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Pakistani American Helps Turn Los Angeles Harbor Bridge into Nighttime Star

April 9, 2005. Pakistan Link

By Loretta A. Conley




On January 30, 2005, when Los Angeles Mayor James Hahn threw the switch and the lights sparkled for the first time on the Vincent Thomas Bridge it was hard to determine who beamed brighter: The new blue LED lights or the residents of San Pedro, California, who after 17 years of setbacks finally saw their bridge adorned with the lights they had long envisioned. Funding, energy shortages, migrating birds and a pair of nesting peregrine falcons had all thwarted previous attempts to string lights across the mile-long span. While frustrating, the delays proved beneficial in the end. Advances in lighting technology enabled the ideal solution - Blue LEDs, which weren’t available in 1988 when the campaign began to light the bridge. The Blue LED lamps that crown the bridge’s cables were provided by Southern California-located LEDtronics Inc., owned by Pakistani-American Pervaiz Lodhie. “They work as we expected, but seeing all the LED lamps lit up was amazing,” remarked Lodhie.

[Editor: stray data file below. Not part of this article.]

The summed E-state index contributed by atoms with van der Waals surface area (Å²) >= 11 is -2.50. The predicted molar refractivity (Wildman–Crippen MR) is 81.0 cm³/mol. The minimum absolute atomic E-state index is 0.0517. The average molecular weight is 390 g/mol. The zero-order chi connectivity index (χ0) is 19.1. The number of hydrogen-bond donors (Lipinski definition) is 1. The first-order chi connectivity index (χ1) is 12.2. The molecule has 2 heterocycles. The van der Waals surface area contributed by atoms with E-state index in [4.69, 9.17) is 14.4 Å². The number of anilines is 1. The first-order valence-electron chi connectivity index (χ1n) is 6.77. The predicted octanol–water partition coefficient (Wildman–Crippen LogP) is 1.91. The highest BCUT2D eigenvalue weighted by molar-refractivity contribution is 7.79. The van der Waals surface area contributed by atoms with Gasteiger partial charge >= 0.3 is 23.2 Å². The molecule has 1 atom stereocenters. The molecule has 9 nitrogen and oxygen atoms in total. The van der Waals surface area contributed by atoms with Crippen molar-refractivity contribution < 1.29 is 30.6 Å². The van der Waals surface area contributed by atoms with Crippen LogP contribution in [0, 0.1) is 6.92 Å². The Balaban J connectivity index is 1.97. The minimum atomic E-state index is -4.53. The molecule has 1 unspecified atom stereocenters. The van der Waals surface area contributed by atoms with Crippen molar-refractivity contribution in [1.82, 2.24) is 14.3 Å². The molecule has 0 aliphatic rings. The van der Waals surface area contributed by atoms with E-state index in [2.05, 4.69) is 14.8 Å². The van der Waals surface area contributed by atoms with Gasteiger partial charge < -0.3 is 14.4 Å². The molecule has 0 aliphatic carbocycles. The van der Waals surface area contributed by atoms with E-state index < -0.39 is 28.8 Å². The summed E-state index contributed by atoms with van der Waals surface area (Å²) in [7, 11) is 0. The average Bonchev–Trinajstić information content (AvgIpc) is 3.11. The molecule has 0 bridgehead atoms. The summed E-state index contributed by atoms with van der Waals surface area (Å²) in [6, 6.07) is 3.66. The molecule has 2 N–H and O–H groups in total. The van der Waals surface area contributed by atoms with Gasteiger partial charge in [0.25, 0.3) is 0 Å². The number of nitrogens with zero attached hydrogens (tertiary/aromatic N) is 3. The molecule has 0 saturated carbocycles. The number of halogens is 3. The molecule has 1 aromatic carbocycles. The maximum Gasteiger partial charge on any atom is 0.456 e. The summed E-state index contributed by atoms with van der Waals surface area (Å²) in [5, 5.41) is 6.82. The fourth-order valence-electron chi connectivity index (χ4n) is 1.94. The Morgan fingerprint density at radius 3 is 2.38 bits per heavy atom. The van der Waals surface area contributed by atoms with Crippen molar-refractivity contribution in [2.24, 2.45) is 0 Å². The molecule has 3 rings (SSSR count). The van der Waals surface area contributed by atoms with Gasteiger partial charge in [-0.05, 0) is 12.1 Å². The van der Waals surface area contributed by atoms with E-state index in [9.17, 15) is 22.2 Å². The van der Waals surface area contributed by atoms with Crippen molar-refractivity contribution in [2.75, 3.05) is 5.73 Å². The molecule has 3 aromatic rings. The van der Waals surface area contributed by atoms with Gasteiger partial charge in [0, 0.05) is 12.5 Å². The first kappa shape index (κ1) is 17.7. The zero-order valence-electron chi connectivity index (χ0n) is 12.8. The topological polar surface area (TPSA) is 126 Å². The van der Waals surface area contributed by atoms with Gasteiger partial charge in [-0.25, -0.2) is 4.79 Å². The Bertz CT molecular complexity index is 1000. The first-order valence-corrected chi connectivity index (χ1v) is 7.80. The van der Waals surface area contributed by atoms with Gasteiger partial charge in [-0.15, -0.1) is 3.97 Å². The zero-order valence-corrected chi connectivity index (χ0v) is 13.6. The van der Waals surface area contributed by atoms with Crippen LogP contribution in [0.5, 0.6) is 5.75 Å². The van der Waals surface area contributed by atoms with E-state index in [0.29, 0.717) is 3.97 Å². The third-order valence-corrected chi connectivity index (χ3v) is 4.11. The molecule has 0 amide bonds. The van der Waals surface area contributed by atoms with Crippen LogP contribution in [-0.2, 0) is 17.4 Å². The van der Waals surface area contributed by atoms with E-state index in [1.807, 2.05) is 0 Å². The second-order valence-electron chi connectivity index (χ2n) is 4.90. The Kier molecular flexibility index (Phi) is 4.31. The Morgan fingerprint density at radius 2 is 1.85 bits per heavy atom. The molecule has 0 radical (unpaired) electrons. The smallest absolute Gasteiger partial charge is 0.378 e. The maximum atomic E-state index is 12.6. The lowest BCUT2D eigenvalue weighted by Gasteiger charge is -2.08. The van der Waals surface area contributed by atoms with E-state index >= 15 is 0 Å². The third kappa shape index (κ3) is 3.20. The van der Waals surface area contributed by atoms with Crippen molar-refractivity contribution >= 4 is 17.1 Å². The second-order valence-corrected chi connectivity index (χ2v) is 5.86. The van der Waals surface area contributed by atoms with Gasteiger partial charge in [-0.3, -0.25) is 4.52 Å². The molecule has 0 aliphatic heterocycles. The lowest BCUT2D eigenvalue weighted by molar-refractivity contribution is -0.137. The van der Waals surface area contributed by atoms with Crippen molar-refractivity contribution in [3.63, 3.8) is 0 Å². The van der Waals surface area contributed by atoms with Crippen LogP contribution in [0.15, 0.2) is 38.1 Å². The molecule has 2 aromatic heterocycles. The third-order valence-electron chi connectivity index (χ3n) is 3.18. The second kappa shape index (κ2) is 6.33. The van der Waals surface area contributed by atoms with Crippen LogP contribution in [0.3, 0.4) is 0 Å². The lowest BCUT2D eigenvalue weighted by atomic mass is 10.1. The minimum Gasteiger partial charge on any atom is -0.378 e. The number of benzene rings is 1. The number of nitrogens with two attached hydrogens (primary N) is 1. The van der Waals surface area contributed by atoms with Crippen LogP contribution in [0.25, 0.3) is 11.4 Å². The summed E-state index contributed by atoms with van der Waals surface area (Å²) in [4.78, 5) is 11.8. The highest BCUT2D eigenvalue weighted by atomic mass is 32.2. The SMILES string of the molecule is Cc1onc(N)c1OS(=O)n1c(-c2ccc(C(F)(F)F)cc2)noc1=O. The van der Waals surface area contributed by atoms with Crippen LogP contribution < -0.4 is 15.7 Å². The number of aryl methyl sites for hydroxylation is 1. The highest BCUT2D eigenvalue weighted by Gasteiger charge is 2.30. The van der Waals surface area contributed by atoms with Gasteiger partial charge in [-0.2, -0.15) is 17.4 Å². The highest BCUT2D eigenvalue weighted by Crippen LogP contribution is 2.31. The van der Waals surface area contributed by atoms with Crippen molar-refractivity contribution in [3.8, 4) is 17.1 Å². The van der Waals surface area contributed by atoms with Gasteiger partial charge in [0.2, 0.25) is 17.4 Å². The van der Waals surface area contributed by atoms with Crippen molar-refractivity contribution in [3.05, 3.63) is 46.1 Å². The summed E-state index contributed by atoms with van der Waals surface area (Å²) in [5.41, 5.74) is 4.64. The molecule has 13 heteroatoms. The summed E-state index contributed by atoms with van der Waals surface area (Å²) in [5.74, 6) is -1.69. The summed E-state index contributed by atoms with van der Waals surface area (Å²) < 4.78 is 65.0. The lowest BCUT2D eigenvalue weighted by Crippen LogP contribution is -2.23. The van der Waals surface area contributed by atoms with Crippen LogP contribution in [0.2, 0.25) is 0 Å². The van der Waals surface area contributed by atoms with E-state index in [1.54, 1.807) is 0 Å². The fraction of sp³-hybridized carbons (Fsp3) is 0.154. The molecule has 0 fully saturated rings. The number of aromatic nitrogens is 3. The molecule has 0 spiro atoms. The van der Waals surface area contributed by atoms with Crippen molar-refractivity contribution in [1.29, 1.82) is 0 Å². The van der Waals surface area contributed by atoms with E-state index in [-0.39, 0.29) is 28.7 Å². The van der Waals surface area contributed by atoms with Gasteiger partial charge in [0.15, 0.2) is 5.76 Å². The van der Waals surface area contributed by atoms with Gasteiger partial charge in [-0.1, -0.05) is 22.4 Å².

Poised elegantly above the main channel of the Los Angeles Harbor, the Vincent Thomas Bridge serves a multitude of functions in the local community and beyond. It is the official welcoming monument for the City of Los Angeles. As the 3rd longest suspension bridge in California, behind the Golden Gate and San Francisco-Oakland Bay Bridge, it is a source of local pride. And, the Vincent Thomas Bridge plays an integral part in the economies of Los Angeles, Southern California and the United States as it is the main conduit through which goods flow from the Los Angeles Harbor to the nation’s network of highways and stores.

Lodhie was brought into the project by Lighting Design Alliance of Long Beach who, on the behalf of the Vincent Thomas Bridge Lighting Committee, investigated LEDs as a viable solution for lighting the bridge. LEDs are small but strikingly bright lights that use only a fraction of the electricity incandescent lights consume. Additionally, they operate for years and are nearly indestructible. For over five years, Lodhie collaborated with community leaders, civil agencies and environmentalists to develop an LED light that would be acceptable to all parties. Several variations of LED lamps were tested before the solar-powered, 360-Blue LED lamp received the go-ahead.



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